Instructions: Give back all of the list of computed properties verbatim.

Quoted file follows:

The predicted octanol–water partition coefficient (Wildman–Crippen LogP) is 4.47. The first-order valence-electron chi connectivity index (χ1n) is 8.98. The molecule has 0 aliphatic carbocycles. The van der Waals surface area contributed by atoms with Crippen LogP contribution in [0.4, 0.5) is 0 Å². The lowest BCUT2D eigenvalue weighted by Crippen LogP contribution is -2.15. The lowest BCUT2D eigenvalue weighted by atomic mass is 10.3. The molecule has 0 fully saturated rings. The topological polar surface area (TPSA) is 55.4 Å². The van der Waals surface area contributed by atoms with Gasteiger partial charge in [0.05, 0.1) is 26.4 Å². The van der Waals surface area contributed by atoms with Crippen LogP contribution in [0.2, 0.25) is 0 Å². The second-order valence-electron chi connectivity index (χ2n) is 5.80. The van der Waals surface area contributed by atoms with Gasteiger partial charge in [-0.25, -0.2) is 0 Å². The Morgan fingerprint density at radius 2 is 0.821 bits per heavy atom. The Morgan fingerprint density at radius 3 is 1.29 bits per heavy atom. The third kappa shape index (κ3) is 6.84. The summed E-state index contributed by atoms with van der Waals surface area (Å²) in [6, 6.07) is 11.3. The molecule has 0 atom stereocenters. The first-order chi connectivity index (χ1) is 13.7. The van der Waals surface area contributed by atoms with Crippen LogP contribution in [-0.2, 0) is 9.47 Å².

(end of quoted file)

The predicted octanol–water partition coefficient (Wildman–Crippen LogP) is 4.47. The first-order valence-electron chi connectivity index (χ1n) is 8.98. The molecule has 0 aliphatic carbocycles. The van der Waals surface area contributed by atoms with Crippen LogP contribution in [0.4, 0.5) is 0 Å². The lowest BCUT2D eigenvalue weighted by Crippen LogP contribution is -2.15. The lowest BCUT2D eigenvalue weighted by atomic mass is 10.3. The molecule has 0 fully saturated rings. The topological polar surface area (TPSA) is 55.4 Å². The van der Waals surface area contributed by atoms with Gasteiger partial charge in [0.05, 0.1) is 26.4 Å². The van der Waals surface area contributed by atoms with Crippen LogP contribution in [0.2, 0.25) is 0 Å². The second-order valence-electron chi connectivity index (χ2n) is 5.80. The van der Waals surface area contributed by atoms with Gasteiger partial charge in [-0.25, -0.2) is 0 Å². The Morgan fingerprint density at radius 2 is 0.821 bits per heavy atom. The Morgan fingerprint density at radius 3 is 1.29 bits per heavy atom. The third kappa shape index (κ3) is 6.84. The summed E-state index contributed by atoms with van der Waals surface area (Å²) in [6, 6.07) is 11.3. The molecule has 0 atom stereocenters. The first-order chi connectivity index (χ1) is 13.7. The van der Waals surface area contributed by atoms with Crippen LogP contribution in [-0.2, 0) is 9.47 Å².